Recently someone asked me about this subject.
It was to do with the definition of the exclamatory word, Crikey! Which is actually, for those of you who don’t know, a synonym for Christ. And came into being as a polite way to express the same sentiment as “Christ!”, but without shocking the ladies.
I kid you not.
And English is full of such twisted permutations of holy concepts–words like bally, dashed, deuced, blimey, and Gosh! Most of which evolved or came into prominent use in the late 18th and early 19th centuries because…because…
Well, let me take you back a few years.
With the Restoration of the Monarchy in 1660, everybody was more or less fed up with being all pious and righteous and dead-boring. So they re-embraced the sins of swearing and fornication, gambling, dancing about the Maypole, drama, drunkenness and Christmas with a whole-hearted devotion which must have made old Noll Cromwell spin in the wind.
However, as the new 18th century wore on, this essentially bawdy society began to change, most especially after about 1750.
There are many reasons for this: The excesses depicted by Hogarth in his series, The Rake’s Progress or his illustrations of Gin Alley, for example, show a less than pleasant side to the drunkenness which had become a national disgrace.
The rise of syphilis, which was a fatal disease at that time, made all but those from the upper classes who could afford to keep a mistress privately think twice about fornication. The rise of a wealthy industrial class–these are men who’ve worked for their money and they’re not so keen to squander it. And the rise of Methodism, challenging the laissez-faire attitude of the Anglican hierarchy. All of these influences flow together toward a greater sense of morality, as we know it.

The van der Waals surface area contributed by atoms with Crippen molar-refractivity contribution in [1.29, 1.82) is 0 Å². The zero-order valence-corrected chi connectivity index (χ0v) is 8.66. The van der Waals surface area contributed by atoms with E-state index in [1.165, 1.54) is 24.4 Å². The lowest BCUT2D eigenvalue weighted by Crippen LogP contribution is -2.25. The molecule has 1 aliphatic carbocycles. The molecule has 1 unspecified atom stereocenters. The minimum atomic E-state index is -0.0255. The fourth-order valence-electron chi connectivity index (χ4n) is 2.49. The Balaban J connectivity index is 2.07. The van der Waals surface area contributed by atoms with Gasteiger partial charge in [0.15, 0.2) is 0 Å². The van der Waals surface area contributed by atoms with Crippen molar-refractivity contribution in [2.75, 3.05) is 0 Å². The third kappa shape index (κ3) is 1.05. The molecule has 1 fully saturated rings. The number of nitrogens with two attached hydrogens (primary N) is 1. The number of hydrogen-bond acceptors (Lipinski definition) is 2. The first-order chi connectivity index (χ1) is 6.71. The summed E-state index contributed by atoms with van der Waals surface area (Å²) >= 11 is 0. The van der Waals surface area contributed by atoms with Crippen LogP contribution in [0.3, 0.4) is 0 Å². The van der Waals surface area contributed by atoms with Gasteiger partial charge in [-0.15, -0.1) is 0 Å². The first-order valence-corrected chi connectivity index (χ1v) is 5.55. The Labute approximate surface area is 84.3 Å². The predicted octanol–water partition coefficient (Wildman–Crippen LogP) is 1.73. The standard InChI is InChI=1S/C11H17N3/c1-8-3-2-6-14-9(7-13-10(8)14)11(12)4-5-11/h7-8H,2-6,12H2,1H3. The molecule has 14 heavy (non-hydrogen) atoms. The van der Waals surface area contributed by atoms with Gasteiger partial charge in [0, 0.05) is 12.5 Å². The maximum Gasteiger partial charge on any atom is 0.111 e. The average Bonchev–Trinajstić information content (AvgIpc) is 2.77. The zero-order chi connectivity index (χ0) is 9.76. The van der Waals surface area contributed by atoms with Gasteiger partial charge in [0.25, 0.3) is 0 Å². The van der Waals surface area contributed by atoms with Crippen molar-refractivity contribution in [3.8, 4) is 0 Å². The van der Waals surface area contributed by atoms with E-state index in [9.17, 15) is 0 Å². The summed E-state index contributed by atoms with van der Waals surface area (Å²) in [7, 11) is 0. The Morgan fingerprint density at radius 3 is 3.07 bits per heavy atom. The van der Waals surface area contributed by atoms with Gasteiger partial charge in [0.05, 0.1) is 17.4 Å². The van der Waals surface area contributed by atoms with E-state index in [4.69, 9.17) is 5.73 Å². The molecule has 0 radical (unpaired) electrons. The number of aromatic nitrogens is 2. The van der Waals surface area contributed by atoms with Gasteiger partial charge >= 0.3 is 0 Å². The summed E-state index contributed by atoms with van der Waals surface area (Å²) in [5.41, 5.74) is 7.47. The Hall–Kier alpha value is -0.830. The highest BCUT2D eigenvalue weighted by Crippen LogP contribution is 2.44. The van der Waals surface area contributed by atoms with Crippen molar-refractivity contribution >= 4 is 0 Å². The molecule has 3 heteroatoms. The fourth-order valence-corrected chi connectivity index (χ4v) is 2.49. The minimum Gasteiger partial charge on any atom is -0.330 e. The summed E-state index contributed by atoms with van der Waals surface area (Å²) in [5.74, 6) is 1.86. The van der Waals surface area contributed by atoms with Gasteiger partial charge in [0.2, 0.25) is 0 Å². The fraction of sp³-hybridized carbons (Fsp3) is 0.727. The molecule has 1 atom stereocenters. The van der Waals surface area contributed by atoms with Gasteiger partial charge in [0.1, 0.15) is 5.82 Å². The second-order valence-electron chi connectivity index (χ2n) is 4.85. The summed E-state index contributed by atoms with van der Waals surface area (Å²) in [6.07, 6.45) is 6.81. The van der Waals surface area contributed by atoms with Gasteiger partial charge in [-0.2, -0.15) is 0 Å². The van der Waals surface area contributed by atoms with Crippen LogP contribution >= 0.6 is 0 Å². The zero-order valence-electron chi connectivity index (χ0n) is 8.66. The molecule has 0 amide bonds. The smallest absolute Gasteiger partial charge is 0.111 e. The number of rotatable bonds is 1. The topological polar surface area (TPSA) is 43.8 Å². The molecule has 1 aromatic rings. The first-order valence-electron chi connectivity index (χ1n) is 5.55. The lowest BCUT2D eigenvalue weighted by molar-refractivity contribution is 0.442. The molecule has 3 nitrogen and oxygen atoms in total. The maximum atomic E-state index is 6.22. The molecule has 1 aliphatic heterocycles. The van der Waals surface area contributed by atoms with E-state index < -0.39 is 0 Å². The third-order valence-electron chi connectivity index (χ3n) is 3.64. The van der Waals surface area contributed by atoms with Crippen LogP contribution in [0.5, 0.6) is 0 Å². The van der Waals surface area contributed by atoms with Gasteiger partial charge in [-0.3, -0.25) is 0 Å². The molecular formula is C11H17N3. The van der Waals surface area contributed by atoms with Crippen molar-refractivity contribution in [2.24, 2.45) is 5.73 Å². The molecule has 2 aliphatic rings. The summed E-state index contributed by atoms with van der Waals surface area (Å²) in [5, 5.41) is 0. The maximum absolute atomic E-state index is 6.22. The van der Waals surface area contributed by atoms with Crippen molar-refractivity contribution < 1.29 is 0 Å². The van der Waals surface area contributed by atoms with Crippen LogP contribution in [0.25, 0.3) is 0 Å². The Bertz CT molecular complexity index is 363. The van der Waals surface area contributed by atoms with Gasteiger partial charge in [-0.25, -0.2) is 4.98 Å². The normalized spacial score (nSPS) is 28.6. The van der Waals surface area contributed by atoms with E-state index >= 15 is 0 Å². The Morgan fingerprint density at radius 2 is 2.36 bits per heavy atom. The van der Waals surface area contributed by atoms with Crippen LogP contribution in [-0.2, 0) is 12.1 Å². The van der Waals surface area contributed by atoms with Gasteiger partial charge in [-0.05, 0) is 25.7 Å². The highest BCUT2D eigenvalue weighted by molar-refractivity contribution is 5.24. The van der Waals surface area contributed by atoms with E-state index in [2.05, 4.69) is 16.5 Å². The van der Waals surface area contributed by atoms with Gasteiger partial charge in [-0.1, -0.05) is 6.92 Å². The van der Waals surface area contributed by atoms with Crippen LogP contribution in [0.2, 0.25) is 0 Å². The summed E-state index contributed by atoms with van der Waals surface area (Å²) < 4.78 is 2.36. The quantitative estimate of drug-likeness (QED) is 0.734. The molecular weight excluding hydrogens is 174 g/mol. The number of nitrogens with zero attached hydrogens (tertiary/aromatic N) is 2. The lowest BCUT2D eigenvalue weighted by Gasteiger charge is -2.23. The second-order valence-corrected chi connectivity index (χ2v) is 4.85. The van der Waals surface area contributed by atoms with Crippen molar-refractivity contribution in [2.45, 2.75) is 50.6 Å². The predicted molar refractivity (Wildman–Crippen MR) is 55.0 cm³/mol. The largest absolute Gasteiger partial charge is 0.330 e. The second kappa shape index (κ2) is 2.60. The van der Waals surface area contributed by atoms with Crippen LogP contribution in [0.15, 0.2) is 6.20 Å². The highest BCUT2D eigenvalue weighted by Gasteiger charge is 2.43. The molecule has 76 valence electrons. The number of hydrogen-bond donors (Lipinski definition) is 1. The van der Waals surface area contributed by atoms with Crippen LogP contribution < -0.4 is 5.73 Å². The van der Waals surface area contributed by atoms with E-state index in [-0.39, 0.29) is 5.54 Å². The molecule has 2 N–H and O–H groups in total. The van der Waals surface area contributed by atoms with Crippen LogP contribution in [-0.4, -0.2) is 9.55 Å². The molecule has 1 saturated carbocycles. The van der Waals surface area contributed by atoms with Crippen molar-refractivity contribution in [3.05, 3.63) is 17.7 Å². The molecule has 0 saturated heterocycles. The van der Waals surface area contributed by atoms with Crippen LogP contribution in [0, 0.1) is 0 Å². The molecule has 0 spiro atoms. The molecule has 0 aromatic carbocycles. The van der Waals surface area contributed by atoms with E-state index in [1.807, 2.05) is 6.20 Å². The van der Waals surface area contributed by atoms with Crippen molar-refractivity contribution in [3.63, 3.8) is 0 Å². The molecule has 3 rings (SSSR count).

Then too, they got the idea that men should be civilised through their encounters with the fairer sex. That women were here to bring out the male’s finer qualities, hence the social dancing, the taking of tea, the emphasis on refinement…and all of these things together start to make the overt religious blasphemy which was the preferred type of expletive (as opposed to the sexual references we prefer today)…well, not quite the thing.
So instead of saying bloody (deriving from ‘by our Lady’) in the company of a lady or at an evening do where ladies are present, you substitute the word bally. For damned, you substitute dashed. For devilish you substitute deuced. For God blind me! you say blimey. And for God or God’s teeth, you say Gosh!
Equally, the ability to modulate one’s language in order to suit one’s present company became something of a gentleman’s accomplishment. So, one of the points Jane Austen is making about the difference between John Thorpe and Henry Tilney is that Tilney is a gentleman because he doesn’t swear in front of a lady. It’s not that he can’t; it’s that he doesn’t. (However, when out with the lads, it’s business as usual.)
And this becomes even more the case as the 19th century wears on and Victoria’s mouth tightens into more and more of a shrivelled prune.
Of course, I still prefer ‘Struth (God’s truth) to all of them…